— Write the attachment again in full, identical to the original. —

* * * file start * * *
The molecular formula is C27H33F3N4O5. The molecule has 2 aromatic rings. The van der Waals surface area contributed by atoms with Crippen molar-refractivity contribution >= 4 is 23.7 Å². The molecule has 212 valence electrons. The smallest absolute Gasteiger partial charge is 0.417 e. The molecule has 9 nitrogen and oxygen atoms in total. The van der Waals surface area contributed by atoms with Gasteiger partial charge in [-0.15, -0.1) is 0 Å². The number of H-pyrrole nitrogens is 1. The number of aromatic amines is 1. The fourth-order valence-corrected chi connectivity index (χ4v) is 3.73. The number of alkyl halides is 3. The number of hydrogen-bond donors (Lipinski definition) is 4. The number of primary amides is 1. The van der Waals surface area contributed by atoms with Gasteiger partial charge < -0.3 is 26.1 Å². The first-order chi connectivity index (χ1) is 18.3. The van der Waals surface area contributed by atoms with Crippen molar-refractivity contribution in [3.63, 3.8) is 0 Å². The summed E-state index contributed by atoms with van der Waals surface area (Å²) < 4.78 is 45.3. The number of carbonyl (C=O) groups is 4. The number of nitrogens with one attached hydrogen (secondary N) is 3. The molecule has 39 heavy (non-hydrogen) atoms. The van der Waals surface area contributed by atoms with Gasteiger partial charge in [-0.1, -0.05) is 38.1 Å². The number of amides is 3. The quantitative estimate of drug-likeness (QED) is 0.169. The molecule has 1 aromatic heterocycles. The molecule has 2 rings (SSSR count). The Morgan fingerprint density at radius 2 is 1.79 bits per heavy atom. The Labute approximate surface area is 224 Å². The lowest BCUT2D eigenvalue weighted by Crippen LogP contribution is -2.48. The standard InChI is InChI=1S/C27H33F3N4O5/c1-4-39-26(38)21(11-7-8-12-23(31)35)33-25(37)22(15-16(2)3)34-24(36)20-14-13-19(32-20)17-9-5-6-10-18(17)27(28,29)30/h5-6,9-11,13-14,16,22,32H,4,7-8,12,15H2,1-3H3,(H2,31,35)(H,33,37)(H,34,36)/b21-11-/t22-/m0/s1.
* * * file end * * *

The molecular formula is C27H33F3N4O5. The molecule has 2 aromatic rings. The van der Waals surface area contributed by atoms with Crippen molar-refractivity contribution >= 4 is 23.7 Å². The molecule has 212 valence electrons. The smallest absolute Gasteiger partial charge is 0.417 e. The molecule has 9 nitrogen and oxygen atoms in total. The van der Waals surface area contributed by atoms with Gasteiger partial charge in [-0.15, -0.1) is 0 Å². The number of H-pyrrole nitrogens is 1. The number of aromatic amines is 1. The fourth-order valence-corrected chi connectivity index (χ4v) is 3.73. The number of alkyl halides is 3. The number of hydrogen-bond donors (Lipinski definition) is 4. The number of primary amides is 1. The van der Waals surface area contributed by atoms with Gasteiger partial charge < -0.3 is 26.1 Å². The first-order chi connectivity index (χ1) is 18.3. The van der Waals surface area contributed by atoms with Crippen molar-refractivity contribution in [3.63, 3.8) is 0 Å². The summed E-state index contributed by atoms with van der Waals surface area (Å²) < 4.78 is 45.3. The number of carbonyl (C=O) groups is 4. The number of nitrogens with one attached hydrogen (secondary N) is 3. The molecule has 39 heavy (non-hydrogen) atoms. The van der Waals surface area contributed by atoms with Gasteiger partial charge in [-0.1, -0.05) is 38.1 Å². The number of amides is 3. The quantitative estimate of drug-likeness (QED) is 0.169. The molecule has 1 aromatic heterocycles. The molecule has 2 rings (SSSR count). The Morgan fingerprint density at radius 2 is 1.79 bits per heavy atom. The Labute approximate surface area is 224 Å². The lowest BCUT2D eigenvalue weighted by Crippen LogP contribution is -2.48. The standard InChI is InChI=1S/C27H33F3N4O5/c1-4-39-26(38)21(11-7-8-12-23(31)35)33-25(37)22(15-16(2)3)34-24(36)20-14-13-19(32-20)17-9-5-6-10-18(17)27(28,29)30/h5-6,9-11,13-14,16,22,32H,4,7-8,12,15H2,1-3H3,(H2,31,35)(H,33,37)(H,34,36)/b21-11-/t22-/m0/s1.